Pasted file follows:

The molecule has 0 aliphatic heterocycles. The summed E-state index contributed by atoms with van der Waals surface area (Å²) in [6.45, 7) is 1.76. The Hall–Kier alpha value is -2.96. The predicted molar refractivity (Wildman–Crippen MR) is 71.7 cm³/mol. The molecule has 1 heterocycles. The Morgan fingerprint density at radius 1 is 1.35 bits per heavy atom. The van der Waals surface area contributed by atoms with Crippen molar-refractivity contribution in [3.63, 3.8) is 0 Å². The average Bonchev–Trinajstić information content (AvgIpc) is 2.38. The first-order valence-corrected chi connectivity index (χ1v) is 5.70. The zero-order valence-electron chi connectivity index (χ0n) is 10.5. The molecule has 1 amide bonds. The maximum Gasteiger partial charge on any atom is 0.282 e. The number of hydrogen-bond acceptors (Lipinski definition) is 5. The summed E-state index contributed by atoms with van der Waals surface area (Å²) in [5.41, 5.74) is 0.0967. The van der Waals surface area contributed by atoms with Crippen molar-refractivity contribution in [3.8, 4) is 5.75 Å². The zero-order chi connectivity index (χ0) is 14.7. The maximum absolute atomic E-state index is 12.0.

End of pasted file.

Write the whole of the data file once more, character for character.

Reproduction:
The molecule has 0 aliphatic heterocycles. The summed E-state index contributed by atoms with van der Waals surface area (Å²) in [6.45, 7) is 1.76. The Hall–Kier alpha value is -2.96. The predicted molar refractivity (Wildman–Crippen MR) is 71.7 cm³/mol. The molecule has 1 heterocycles. The Morgan fingerprint density at radius 1 is 1.35 bits per heavy atom. The van der Waals surface area contributed by atoms with Crippen molar-refractivity contribution in [3.63, 3.8) is 0 Å². The average Bonchev–Trinajstić information content (AvgIpc) is 2.38. The first-order valence-corrected chi connectivity index (χ1v) is 5.70. The zero-order valence-electron chi connectivity index (χ0n) is 10.5. The molecule has 1 amide bonds. The maximum Gasteiger partial charge on any atom is 0.282 e. The number of hydrogen-bond acceptors (Lipinski definition) is 5. The summed E-state index contributed by atoms with van der Waals surface area (Å²) in [5.41, 5.74) is 0.0967. The van der Waals surface area contributed by atoms with Crippen molar-refractivity contribution in [3.8, 4) is 5.75 Å². The zero-order chi connectivity index (χ0) is 14.7. The maximum absolute atomic E-state index is 12.0.